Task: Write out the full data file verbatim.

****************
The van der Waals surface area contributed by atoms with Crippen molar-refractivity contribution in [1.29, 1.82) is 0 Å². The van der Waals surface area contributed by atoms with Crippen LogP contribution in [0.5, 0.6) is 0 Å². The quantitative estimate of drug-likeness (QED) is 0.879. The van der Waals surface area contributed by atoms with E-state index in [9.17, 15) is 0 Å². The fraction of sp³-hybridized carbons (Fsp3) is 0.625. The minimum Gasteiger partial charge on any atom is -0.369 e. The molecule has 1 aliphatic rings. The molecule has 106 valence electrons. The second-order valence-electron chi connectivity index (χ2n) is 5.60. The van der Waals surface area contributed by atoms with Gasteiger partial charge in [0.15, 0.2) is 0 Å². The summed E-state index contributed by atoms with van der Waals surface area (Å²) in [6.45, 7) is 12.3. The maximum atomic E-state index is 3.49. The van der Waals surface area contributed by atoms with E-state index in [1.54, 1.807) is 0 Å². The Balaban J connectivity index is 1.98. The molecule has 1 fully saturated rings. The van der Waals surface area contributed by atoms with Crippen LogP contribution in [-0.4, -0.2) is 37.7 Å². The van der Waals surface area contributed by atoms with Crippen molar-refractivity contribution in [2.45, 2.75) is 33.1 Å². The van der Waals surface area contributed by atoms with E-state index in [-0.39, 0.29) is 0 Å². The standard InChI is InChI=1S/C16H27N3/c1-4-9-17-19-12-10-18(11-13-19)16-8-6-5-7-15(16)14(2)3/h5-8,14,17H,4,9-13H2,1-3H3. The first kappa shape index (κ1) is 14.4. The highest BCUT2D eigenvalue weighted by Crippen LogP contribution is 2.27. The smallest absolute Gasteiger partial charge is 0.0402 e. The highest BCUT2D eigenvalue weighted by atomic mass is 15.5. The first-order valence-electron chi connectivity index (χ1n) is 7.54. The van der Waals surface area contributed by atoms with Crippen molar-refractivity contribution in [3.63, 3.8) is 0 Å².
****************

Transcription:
The van der Waals surface area contributed by atoms with Crippen molar-refractivity contribution in [1.29, 1.82) is 0 Å². The van der Waals surface area contributed by atoms with Crippen LogP contribution in [0.5, 0.6) is 0 Å². The quantitative estimate of drug-likeness (QED) is 0.879. The van der Waals surface area contributed by atoms with E-state index in [9.17, 15) is 0 Å². The fraction of sp³-hybridized carbons (Fsp3) is 0.625. The minimum Gasteiger partial charge on any atom is -0.369 e. The molecule has 1 aliphatic rings. The molecule has 106 valence electrons. The second-order valence-electron chi connectivity index (χ2n) is 5.60. The van der Waals surface area contributed by atoms with Gasteiger partial charge in [0.15, 0.2) is 0 Å². The summed E-state index contributed by atoms with van der Waals surface area (Å²) in [6.45, 7) is 12.3. The maximum atomic E-state index is 3.49. The van der Waals surface area contributed by atoms with E-state index in [1.54, 1.807) is 0 Å². The Balaban J connectivity index is 1.98. The molecule has 1 fully saturated rings. The van der Waals surface area contributed by atoms with Crippen LogP contribution in [-0.4, -0.2) is 37.7 Å². The van der Waals surface area contributed by atoms with Crippen molar-refractivity contribution in [2.45, 2.75) is 33.1 Å². The van der Waals surface area contributed by atoms with E-state index in [-0.39, 0.29) is 0 Å². The standard InChI is InChI=1S/C16H27N3/c1-4-9-17-19-12-10-18(11-13-19)16-8-6-5-7-15(16)14(2)3/h5-8,14,17H,4,9-13H2,1-3H3. The first kappa shape index (κ1) is 14.4. The highest BCUT2D eigenvalue weighted by Crippen LogP contribution is 2.27. The smallest absolute Gasteiger partial charge is 0.0402 e. The highest BCUT2D eigenvalue weighted by atomic mass is 15.5. The first-order valence-electron chi connectivity index (χ1n) is 7.54. The van der Waals surface area contributed by atoms with Crippen molar-refractivity contribution in [3.63, 3.8) is 0 Å².